Wednesday, October 5, 2011

Tracker (2010)

     I often have a hard time giving praise to projects that deserve it.  I want to buck that trend right off the bat with this review.  Tracker (2010) is absolutely the best looking low budget – an estimated $6 million – film I have seen in a long while.  While the locations in New Zealand have a lot to do with that, I think I would give far more credit to director Ian Sharp and cinematographer Harvey Harrison.  Every shot looks crisp and clean in a way that draws the viewer into the wilds of the colonized island.  There are some problems with the film, but the visual presentation is never one of them.
     This movie would probably be more meaningful to me if I were better acquainted with the history of British colonialism.  All of the motivation in it is pitted in aftermath of British military campaigns, either in New Zealand or in South Africa.  There are angry, disgruntled soldiers returning to the colony in the aftermath of the Boer War looking for an outlet for their rage.  Acting as a counterpoint to that, there are two veterans of the same conflict – Major Carlysle (Gareth Reeves) who led British troops, and Arjan van Diemen (Ray Winstone) who fought to protect his farm – who know that there is no glory in what they endured, and that their uneasy peace is not understood by those around them. 
     Carlysle and van Diemen come together to find a Maori accused of murder, both interested in finding some measure of justice where others simply want blood.  The prejudices against the natives are soft-peddled, but not in such a manner that makes it clear that there is little consideration for the the world the English were attempting to make their own.  Both Reeves and Winstone play their roles with sly charm and reserved emotions.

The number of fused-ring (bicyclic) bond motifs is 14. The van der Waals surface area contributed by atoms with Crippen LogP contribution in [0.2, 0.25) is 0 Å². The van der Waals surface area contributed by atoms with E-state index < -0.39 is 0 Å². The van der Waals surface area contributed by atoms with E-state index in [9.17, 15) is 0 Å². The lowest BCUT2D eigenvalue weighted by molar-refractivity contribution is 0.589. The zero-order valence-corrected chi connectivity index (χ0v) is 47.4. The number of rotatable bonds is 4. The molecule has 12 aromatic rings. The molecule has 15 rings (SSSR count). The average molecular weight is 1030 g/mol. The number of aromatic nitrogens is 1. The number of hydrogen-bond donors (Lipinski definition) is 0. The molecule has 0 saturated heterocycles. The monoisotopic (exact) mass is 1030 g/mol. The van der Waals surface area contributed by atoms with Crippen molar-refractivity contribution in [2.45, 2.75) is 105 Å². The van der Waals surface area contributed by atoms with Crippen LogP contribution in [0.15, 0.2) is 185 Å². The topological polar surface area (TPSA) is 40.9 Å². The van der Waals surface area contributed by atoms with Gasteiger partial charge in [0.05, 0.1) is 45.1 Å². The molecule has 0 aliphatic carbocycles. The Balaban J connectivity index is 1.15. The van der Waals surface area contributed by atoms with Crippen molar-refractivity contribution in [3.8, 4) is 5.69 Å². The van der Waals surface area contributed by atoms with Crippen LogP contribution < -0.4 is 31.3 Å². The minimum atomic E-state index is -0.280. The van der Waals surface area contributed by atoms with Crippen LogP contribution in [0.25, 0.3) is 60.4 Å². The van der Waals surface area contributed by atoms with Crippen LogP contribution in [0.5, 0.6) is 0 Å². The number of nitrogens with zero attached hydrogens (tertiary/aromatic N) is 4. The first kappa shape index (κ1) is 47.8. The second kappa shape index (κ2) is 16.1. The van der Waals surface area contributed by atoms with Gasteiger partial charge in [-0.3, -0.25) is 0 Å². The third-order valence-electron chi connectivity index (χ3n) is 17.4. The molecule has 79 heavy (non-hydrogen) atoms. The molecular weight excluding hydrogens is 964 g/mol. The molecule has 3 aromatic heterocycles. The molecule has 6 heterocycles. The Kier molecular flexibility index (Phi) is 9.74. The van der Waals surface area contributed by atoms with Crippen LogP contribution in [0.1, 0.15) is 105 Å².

The dialogue is weak.  Too often characters repeat themselves to little effect.  Fugitive Maori Kereama (Temuera Morrison) often shouts and shouts in two languages, but it seems to add nothing to the overall story.  Some of the fight sequences seem to be deposited in just to eat up time. They still look good, but these scenes are decidedly low energy, fitting the setting and history.
     I don't really know how I became aware of this film.  It sort of just happened.  Because my local library added the DVD to their collection on the basis of my requesting it, I knew I had to watch it.  And it was surprisingly good, even with its faults.  I guess I could best compare it to the film Open Range (2003) would have been without the love story tacked on.  Tracker doesn't have the strong dialogue that Costner's film does, but it looks as good or better.  I encourage others to give it a chance.

1 comment:

  1. "The Proposition is another good Australian film. It's a "western" although illustrates the devolution of the colonizers in a shocking way. It's a great film.

    Tracker was a pretty good film, too.